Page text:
RKO Proctor's 58th Street Theatre

154 East 58th Street,
New York, NY 10022

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Showing 51 - 65 of 65 comments

Ed Solero
Ed Solero on February 6, 2006 at 8:03 am

AlexNYC, I believe Warren’s photos are of the theater that previously occupied the site of the RKO Proctor’s 58th. The latter Proctor was an atmospheric design, which the former clearly was not. Warren did post a photo of the atmospheric Proctor back on July 8th, which still very much validates your lamentation on its passing.

AlexNYC on February 6, 2006 at 7:35 am

Wow, RKO Proctor’s 58th is indeed a lost treasure. I never had the opportunity to see it in time, I only recall the highrise in it’s place now. Thanks for sharing the photos Warren.

bazookadave on October 24, 2005 at 11:21 am

Here is a pic of the block where the RKO Proctor’s once stood. Now it’s the site of a bland office tower. All the old structures along both sides of the street have been replaced.

View link

I think this pic is from the same angle as the second pic posted by Warren on July 18, 2005, which shows the marquee advertising Joan Crawford in “Humoresque.”

bazookadave on October 20, 2005 at 5:32 am

Warren I admire your knowledge of the city’s history, it is awesome! I am not sure about Alexander’s, my mom used to take me there in the subway from uptown, way back in the 60s. One of my earliest memories is a floor in Alexander’s where there was a section I used to call the “Pretty Lights,” it was an island in the middle of one of the floors where there were mannequins displaying all the wildest 60s wear for women. However I have no recollection of the RKO Proctor’s and neither does my mom. She does recall the RKO on 86th and believes she and my dad saw “Rio Bravo” there around 1960, when they first moved to the area.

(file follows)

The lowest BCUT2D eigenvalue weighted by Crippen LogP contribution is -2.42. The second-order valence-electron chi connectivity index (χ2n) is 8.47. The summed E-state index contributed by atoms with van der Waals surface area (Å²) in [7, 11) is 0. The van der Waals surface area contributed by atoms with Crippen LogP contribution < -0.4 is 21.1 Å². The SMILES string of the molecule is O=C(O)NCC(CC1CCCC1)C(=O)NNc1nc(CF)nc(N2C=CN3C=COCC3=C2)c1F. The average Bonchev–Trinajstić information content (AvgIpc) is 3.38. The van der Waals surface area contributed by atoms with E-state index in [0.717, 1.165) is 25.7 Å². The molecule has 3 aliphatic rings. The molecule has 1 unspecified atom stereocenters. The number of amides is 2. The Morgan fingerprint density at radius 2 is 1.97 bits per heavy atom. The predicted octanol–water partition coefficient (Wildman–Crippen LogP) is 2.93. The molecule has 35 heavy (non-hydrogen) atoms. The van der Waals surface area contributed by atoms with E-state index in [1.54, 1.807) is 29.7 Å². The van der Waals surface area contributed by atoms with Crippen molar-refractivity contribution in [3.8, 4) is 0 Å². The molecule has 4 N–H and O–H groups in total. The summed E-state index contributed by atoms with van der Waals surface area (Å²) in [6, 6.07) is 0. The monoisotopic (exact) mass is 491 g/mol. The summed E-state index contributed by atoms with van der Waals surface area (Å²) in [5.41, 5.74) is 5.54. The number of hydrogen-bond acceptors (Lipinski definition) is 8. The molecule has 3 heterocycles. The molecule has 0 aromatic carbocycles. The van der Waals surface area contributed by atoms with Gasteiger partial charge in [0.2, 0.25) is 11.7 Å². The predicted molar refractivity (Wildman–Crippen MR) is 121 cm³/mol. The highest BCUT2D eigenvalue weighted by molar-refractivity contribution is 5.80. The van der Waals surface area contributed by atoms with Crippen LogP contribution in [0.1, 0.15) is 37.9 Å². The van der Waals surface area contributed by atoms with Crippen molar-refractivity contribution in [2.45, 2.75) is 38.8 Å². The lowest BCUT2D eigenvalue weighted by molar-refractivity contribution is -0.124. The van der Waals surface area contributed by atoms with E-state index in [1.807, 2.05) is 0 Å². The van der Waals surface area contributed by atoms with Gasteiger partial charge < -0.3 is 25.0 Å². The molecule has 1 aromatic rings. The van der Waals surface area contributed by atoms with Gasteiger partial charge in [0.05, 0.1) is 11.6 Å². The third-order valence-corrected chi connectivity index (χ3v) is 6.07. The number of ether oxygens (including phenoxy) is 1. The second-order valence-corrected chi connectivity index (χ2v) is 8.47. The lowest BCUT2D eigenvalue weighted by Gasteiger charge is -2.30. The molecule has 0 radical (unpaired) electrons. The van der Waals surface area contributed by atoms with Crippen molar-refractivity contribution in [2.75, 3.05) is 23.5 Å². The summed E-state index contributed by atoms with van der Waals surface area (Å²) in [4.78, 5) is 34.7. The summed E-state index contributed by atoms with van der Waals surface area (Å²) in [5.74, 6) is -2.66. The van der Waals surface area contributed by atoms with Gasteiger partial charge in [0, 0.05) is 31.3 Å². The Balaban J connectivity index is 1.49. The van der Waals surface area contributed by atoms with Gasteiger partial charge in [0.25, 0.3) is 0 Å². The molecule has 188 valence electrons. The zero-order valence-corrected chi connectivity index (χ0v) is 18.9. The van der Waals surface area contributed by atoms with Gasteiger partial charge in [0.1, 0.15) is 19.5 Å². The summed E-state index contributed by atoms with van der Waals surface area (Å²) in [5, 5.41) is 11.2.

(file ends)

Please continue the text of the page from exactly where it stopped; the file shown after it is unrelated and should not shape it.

bazookadave on October 19, 2005 at 9:40 am

This theatre must have been something to see!!! I recently walked past…all of 58th street between Third and Lexington is new post-1970 architecture. The bland office tower that replaced the RKO is flanked by equally bland glass box buildings. Across the street, the old Alexander’s is replaced by the new Bloomberg Building. Everything is glass and steel and modern, the street is like a futuristic starbase from one of the Star Trek movies. It would be fab if someone would build a replica of the original RKO Proctor’s or any other atmospheric, but I guess that kind of thing just doesn’t happen.

BoxOfficeBill on September 14, 2005 at 11:13 am

Yes, Warren, exactly: the Synchro-Screen at the RKO Albee in B'klyn looked like the one in the unidentified theater of the second photo. The photo of the Proctor’s 58th Street boggles the mind. Its screen appears to have pre-empted the traveler curtain. (The Albee, however, retained a functional curtain throughout the wide screen era.) The cited dimensions are also staggering. The largest screens of the pre-‘53 era barely exceeded 24’ in width (RCMH’s was 35'). The viewing area at Proctor’s 58th Street must then have measured 24' in height. With two 12' wings, admittedly set at angles, the theater’s proscenium must have measured 50' wide? In an issue of “Theatre Catalog” from the era, there’s a photo and description of the Albee’s Synchro-Screen. I’ll look it up some day, copy the photo, and post it on the Albee’s page for comparison. It’s quite a modest affair by comparison.

42ndStreetMemories on July 18, 2005 at 9:44 am


Warren mentions above that the theater closed with a showing of The Viscount which imdb lists as a May ‘67 release date. I have an RKO ad from after the R&R show, on April 12,1967 with showings at the 58 St of ALFIE & CARRY ON CABBY & TIJUANA BRASS short. j

42ndStreetMemories on July 18, 2005 at 6:33 am

Check out my post from March 16. Great shows.